The value of electrophysiologic studies in syncope of undetermined origin: report of 150 cases
Short Title: 
The value of electrophysiologic studies in syncope of undetermined origin

A prospective study examined the diagnostic yield and therapeutic efficacy of electrophysiologic studies in patients with SUO. We defined SUO as those syncopal or near-syncopal events remaining unexplained after a standardized, noninvasive evaluation that included a history, physical examination, routine laboratory screening, EEG, nuclear brain scan or CAT scan, 12-lead ECG, chest x-ray, orthostatic vital signs, bedside carotid sinus massage, and at least 24 hours of continuous ECG monitoring. The 150 SUO patients included 95 men and 55 women (mean age 62.0 years); 35 had recurrent SUO, 75 (50%) had organic heart disease, and 129 (86%) had abnormal ECGs. There were 162 abnormal electrophysiologic findings that could explain the SUO uncovered in 112 patients, a diagnostic yield of 75%: one finding in 71 patients, two findings in 32, and three findings in nine. These findings were: His-Purkinje disease in 49 patients (30%), inducible ventricular arrhythmias in 36 (22%), AV nodal disease in 20 (12%), sinus node disease in 19 (12%), inducible supraventricular arrhythmias in 18 (11%), carotid sinus hypersensitivity (not elicited by carotid sinus massage prior to electrophysiologic studies) in 15 (9%), and hypervagotonia in five (3%). When electrophysiologic study findings were classified as clearly abnormal or borderline, 54 patients had at least one clearly abnormal finding, a diagnostic yield of 36%. Subgroups of patients presenting with only a single SUO event, no evidence of organic heart disease, or normal baseline ECGs all had substantial diagnostic yields during electrophysiologic studies. Follow-up data in 137 patients (91%) (mean 31 months) showed recurrences in 16 of 34 patients (47%) without and 15 of 103 patients (15%) with electrophysiologic findings despite therapy directed by electrophysiologic testing (p less than 0.0005). This study and a review of the literature indicate that electrophysiologic testing is useful in elucidating the causes of SUO and directing therapy. A significant number of patients benefit from electrophysiologic studies, even when only clearly abnormal findings are considered diagnostic, when only a single syncopal event has occurred, or whether or not organic heart disease or an abnormal ECG is present.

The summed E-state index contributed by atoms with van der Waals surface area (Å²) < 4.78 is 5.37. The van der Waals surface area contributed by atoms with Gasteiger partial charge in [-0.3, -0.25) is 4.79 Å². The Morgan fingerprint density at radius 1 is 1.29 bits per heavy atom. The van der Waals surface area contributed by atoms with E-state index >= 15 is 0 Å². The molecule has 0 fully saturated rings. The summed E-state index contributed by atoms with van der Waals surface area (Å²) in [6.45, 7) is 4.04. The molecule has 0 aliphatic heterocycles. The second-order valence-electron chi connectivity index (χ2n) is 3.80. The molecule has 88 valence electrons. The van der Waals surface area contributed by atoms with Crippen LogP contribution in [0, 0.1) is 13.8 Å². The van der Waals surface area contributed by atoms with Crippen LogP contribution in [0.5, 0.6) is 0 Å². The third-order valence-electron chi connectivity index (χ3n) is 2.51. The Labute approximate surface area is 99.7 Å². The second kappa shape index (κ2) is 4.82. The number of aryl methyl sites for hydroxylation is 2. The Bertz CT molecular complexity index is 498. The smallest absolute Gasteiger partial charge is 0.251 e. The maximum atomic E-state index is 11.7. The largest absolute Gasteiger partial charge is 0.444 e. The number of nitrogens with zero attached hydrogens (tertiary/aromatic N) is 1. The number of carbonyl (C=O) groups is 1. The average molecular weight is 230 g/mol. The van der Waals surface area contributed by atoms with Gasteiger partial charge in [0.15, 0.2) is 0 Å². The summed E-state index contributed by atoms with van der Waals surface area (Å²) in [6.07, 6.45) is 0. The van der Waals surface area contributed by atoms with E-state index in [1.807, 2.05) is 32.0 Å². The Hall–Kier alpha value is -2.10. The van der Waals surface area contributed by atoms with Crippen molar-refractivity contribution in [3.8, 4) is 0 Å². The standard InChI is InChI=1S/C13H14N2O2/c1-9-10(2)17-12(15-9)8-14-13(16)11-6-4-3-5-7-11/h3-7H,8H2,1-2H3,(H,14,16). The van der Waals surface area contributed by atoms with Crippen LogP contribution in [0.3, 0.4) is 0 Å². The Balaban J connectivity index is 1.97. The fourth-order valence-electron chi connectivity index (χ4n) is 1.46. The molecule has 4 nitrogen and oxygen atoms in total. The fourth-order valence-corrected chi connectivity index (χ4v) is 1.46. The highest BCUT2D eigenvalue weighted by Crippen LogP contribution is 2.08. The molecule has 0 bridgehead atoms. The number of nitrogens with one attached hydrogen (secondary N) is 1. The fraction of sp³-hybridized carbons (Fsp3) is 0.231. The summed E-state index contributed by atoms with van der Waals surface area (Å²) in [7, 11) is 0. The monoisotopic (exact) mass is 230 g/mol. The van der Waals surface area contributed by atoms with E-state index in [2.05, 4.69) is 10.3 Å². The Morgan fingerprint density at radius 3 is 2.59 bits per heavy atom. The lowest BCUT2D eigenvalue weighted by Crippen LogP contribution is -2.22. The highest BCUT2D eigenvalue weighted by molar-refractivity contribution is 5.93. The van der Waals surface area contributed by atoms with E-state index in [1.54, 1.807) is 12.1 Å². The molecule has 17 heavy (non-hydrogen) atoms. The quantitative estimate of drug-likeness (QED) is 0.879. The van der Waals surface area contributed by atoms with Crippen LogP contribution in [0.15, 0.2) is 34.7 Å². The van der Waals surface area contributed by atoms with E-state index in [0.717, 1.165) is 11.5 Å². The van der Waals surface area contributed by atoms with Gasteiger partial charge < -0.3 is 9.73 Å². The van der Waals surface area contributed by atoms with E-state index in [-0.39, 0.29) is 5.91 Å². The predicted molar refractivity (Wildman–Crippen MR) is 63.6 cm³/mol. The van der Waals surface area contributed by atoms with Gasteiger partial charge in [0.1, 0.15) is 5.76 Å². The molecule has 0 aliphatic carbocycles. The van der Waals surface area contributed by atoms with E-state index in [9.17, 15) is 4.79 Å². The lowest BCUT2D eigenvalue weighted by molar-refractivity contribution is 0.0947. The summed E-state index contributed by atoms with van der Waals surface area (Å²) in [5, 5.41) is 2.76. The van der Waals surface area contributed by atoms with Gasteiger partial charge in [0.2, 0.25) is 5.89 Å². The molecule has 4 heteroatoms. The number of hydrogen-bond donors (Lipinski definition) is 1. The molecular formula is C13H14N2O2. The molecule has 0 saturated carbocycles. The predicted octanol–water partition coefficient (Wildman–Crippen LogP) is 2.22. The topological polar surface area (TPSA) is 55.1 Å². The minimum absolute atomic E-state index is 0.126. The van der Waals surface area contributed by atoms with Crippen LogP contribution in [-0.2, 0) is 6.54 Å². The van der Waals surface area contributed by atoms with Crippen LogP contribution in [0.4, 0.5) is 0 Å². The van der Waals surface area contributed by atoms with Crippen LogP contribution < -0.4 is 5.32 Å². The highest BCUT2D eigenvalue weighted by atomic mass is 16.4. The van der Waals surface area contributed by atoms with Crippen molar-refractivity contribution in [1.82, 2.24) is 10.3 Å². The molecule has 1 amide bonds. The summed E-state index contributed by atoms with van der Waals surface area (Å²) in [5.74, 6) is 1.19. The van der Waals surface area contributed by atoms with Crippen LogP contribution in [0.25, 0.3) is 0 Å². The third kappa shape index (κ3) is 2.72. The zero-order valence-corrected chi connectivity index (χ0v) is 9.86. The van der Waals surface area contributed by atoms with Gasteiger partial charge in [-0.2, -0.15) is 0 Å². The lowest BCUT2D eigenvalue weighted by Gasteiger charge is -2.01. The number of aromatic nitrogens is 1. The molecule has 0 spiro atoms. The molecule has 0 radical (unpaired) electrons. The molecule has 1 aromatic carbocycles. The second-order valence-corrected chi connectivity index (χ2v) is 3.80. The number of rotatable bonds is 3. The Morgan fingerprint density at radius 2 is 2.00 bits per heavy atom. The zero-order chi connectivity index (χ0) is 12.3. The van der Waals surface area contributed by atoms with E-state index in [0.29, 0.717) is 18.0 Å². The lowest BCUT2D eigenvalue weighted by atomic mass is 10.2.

Teichman, S. L.
Felder, S. D.
Matos, J. A.
Kim, S. G.
Waspe, L. E.
Fisher, J. D.
Item Type: 
Journal Article
Publication Title: 
American Heart Journal
Journal Abbreviation: 
Am. Heart J.
Publication Date: 
Aug 1985
Publication Year: 
Library Catalog: 
NCBI Published Medical (?)
PMID: 4025122

Turabian/Chicago Citation

S. L. Teichman, S. D. Felder, J. A. Matos, S. G. Kim, L. E. Waspe and J. D. Fisher. Aug 1985. "The value of electrophysiologic studies in syncope of undetermined origin: report of 150 cases." American Heart Journal 110: 2: 469-479.

Wikipedia Citation

<ref> {{Cite journal | doi = | issn = 0002-8703 | volume = 110 | pages = 469-479 | last = Teichman | first = S. L. | coauthors = Felder, S. D., Matos, J. A., Kim, S. G., Waspe, L. E., Fisher, J. D. | title = The value of electrophysiologic studies in syncope of undetermined origin: report of 150 cases | journal = American Heart Journal | date = Aug 1985 | pmid = | pmc = }} </ref>